The Folding Society

The Trek – the Ford Focus of Folders

By Mike Smithson

It’s hard to know whether to be happy or sad over the entry by the mega Trek cycle company into the folder market. As a folder enthusiast for nearly a quarter of a century it’s great to see one of “the big boys” taking this market sector seriously. But you can but wonder what Trek’s massive product development and marketing capabilities will mean for the idiosyncratic individual pioneers of folding bikes who have given us such wonderful machines as the Bickerton, the Brompton, the Birdy and the Bike Friday.

For with their global brand and their global distribution Trek are the equivalent of the Ford Motor company of the bicycle business and their new folder range looks set to become the Ford Focus of Folders.

My new Trek F400e was acquired in the same sort of marketing campaign that you would expect from your local Ford dealer. An email came round at the University where I work saying that our local Trek dealership was giving all staff members a 15% discount on the whole 2004 of Trek bikes. This campaign is supported by Trek, presumably by giving extra discounts to the dealer, and has allowed me to buy the GBP 499 bike for GBP 425, a proposition that I found hard to resist.

The bike itself is everything you would expect as “The Ford Focus of Folders”. I am sure that Dahon were involved in its design but the main structure of the frame based, on its large rectangular bar, is unique to Trek. There’s clearly been a lot of money spent of research and development, the equipment is top rate and the whole folding mechanism feels to be of the highest quality.

Once you have worked out how to do it the bike folds pretty well too with the whole folded machine locked together with a magnet system. After a day I was doing this in 45 seconds. A great feature is that the folded bike stands up by itself although the chain and gears are on the outside of the package making it a bit more difficult on crowded commuter trains. The saddle has been designed to double up as a carrying handle and this works well.

The good news for Brompton, the Birdy and the Bike Friday is that Trek have no idea how to market folders – yet. The first hint of this comes when you check out the web-site to find that the three new bikes are featured in exactly the same way as the vast array of other bikes from the firm. Nowhere can you find out how much the folders weigh or how they fold. The second indicator that Trek have not got their marketing worked out is the apparent lack of information going to dealers on how the bike folds - after all these people are in the front line and customers can reasonably expect them to know what they are doing. None of the sales staff at my Trek shop seemed to know how to do it. Fortunately Google came to my rescue and I found the site of a Surrey Trek dealer which clearly has got so frustrated with the lack of information on how you fold that it has produced its own guide for people to download. The URL is Good on them but what an indictment of Trek that it is left to a dealer to produce this sort of vital information.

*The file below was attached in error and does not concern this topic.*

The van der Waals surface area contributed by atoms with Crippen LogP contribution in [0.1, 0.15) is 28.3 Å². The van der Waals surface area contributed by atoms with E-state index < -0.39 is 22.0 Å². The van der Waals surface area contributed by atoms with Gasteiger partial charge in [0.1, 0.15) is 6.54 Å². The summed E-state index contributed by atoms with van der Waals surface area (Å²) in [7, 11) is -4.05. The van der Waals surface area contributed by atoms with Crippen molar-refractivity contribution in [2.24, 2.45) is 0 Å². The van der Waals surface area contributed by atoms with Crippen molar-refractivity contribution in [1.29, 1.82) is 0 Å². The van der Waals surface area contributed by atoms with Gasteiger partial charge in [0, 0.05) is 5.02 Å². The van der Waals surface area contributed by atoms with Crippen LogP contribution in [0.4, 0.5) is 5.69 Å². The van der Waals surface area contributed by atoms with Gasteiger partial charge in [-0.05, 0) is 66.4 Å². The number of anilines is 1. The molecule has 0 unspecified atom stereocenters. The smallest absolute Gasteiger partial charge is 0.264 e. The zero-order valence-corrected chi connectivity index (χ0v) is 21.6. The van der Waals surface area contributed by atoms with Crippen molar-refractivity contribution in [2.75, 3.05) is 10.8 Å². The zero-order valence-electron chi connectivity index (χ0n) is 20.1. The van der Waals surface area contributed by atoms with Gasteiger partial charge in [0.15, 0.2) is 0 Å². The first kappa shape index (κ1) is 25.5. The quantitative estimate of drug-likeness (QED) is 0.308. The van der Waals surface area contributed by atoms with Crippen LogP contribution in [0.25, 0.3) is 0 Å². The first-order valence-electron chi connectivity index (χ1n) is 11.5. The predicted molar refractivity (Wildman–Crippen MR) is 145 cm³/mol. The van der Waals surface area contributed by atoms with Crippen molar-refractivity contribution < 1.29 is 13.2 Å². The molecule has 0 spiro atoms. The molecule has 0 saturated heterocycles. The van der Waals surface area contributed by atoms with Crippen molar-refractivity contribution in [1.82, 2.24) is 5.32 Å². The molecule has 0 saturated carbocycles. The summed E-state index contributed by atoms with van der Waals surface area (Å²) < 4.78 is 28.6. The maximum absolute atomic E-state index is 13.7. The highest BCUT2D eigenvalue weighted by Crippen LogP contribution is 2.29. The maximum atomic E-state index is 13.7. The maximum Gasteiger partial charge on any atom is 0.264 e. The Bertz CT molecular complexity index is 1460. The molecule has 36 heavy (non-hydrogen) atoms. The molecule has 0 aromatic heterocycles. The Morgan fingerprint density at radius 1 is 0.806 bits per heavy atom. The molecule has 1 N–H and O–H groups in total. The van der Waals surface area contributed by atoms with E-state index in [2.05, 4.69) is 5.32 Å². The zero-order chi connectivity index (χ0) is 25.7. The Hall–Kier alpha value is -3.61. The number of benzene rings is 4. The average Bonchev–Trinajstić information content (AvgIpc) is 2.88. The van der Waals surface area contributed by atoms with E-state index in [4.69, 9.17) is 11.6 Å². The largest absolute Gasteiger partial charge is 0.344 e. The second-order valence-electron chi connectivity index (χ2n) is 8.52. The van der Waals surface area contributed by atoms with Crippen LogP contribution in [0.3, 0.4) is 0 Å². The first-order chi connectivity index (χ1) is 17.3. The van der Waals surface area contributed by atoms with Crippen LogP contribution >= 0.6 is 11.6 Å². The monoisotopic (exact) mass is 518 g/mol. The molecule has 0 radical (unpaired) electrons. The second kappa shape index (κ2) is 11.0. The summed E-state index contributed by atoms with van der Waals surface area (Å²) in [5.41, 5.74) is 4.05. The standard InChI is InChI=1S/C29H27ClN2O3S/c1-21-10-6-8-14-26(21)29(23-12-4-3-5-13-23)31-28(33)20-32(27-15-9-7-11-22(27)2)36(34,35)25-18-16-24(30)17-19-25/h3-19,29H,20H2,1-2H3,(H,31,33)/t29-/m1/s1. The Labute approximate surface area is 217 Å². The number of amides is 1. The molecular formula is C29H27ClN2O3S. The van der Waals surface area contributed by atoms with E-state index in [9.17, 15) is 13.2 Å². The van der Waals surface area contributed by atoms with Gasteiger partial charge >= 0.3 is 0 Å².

In the same way that the big car manufacturers have realised how a buyer’s first impression of a car is based on how the steering wheel and gear sticks feel Trek do the same with their bikes. This has the best designed and most comfortable handle-bar grips and twist shifter that I have ever used and this makes you feel very positive about it. Compare that with the Brompton’s old-fashioned handle bar grips and the thumb shifter and there is no contest. The Trek’s tyres, new to me, are Schwalbe Marathon 1.35 slicks and I wondered whether they have been specially produced – reflecting the purchasing power that Trek will bring to the folder component market. They are wonderfully fast and I just hope that they have the puncture resistance qualities of other Marathons. 

On the road the Trek feels more like a “normal” bike than any other 20 inch wheeler that I have experienced. The huge bar that makes up the frame gives it a rigidity that feels very re-assuring. This is saying a lot but the Trek gives the same riding pleasure as my Bike Friday for less than half the price.

There are four bikes in the Trek folding range – the F200 with a Sram 3 speed; the F400 and F400e with an 8-speed derailleur and a super light 9-speed F600. The F400e is the same as the F400 but is equipped with a rack and mudguards. Make no mistake – with Trek’s huge distribution network and competitive pricing we are going to see a lot of them on the roads in the coming months.

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Copyright (C)2004 Mike Smithson
Last updated: 9 January 2004